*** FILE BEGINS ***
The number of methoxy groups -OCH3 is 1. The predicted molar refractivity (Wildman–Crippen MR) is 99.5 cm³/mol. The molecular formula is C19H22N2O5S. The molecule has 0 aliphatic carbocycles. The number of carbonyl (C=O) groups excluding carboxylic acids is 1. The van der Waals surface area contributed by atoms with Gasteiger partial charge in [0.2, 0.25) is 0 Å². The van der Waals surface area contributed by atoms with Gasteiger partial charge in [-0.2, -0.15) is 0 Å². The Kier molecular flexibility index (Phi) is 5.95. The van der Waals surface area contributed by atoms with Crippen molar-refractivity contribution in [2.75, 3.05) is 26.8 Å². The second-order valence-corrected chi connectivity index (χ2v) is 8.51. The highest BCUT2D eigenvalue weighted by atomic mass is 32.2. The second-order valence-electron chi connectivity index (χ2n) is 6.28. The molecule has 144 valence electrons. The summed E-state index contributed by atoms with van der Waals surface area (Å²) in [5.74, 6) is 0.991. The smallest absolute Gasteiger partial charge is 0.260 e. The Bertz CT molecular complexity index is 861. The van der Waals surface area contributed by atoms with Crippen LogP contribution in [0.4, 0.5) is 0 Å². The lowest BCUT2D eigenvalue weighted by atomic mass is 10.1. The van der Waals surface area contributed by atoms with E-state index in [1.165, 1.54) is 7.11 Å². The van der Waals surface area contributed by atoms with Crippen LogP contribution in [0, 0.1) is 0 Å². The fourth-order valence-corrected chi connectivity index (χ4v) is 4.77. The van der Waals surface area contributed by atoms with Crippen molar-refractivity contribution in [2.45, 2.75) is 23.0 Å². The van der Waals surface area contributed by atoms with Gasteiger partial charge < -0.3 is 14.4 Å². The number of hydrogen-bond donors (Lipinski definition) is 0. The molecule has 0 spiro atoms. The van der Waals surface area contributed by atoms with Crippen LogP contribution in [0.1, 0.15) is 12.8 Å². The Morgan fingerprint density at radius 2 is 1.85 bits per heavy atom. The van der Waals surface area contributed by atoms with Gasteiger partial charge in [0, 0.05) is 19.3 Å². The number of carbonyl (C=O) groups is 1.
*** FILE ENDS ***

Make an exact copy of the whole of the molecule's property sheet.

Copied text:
The number of methoxy groups -OCH3 is 1. The predicted molar refractivity (Wildman–Crippen MR) is 99.5 cm³/mol. The molecular formula is C19H22N2O5S. The molecule has 0 aliphatic carbocycles. The number of carbonyl (C=O) groups excluding carboxylic acids is 1. The van der Waals surface area contributed by atoms with Gasteiger partial charge in [0.2, 0.25) is 0 Å². The van der Waals surface area contributed by atoms with Gasteiger partial charge in [-0.2, -0.15) is 0 Å². The Kier molecular flexibility index (Phi) is 5.95. The van der Waals surface area contributed by atoms with Crippen molar-refractivity contribution in [2.75, 3.05) is 26.8 Å². The second-order valence-corrected chi connectivity index (χ2v) is 8.51. The highest BCUT2D eigenvalue weighted by atomic mass is 32.2. The second-order valence-electron chi connectivity index (χ2n) is 6.28. The molecule has 144 valence electrons. The summed E-state index contributed by atoms with van der Waals surface area (Å²) in [5.74, 6) is 0.991. The smallest absolute Gasteiger partial charge is 0.260 e. The Bertz CT molecular complexity index is 861. The van der Waals surface area contributed by atoms with Crippen LogP contribution in [0.4, 0.5) is 0 Å². The lowest BCUT2D eigenvalue weighted by atomic mass is 10.1. The van der Waals surface area contributed by atoms with E-state index in [1.165, 1.54) is 7.11 Å². The van der Waals surface area contributed by atoms with Crippen LogP contribution in [0, 0.1) is 0 Å². The fourth-order valence-corrected chi connectivity index (χ4v) is 4.77. The van der Waals surface area contributed by atoms with Crippen molar-refractivity contribution in [2.45, 2.75) is 23.0 Å². The van der Waals surface area contributed by atoms with Gasteiger partial charge < -0.3 is 14.4 Å². The number of hydrogen-bond donors (Lipinski definition) is 0. The molecule has 0 spiro atoms. The van der Waals surface area contributed by atoms with Crippen LogP contribution in [0.1, 0.15) is 12.8 Å². The Morgan fingerprint density at radius 2 is 1.85 bits per heavy atom. The van der Waals surface area contributed by atoms with Gasteiger partial charge in [0, 0.05) is 19.3 Å². The number of carbonyl (C=O) groups is 1.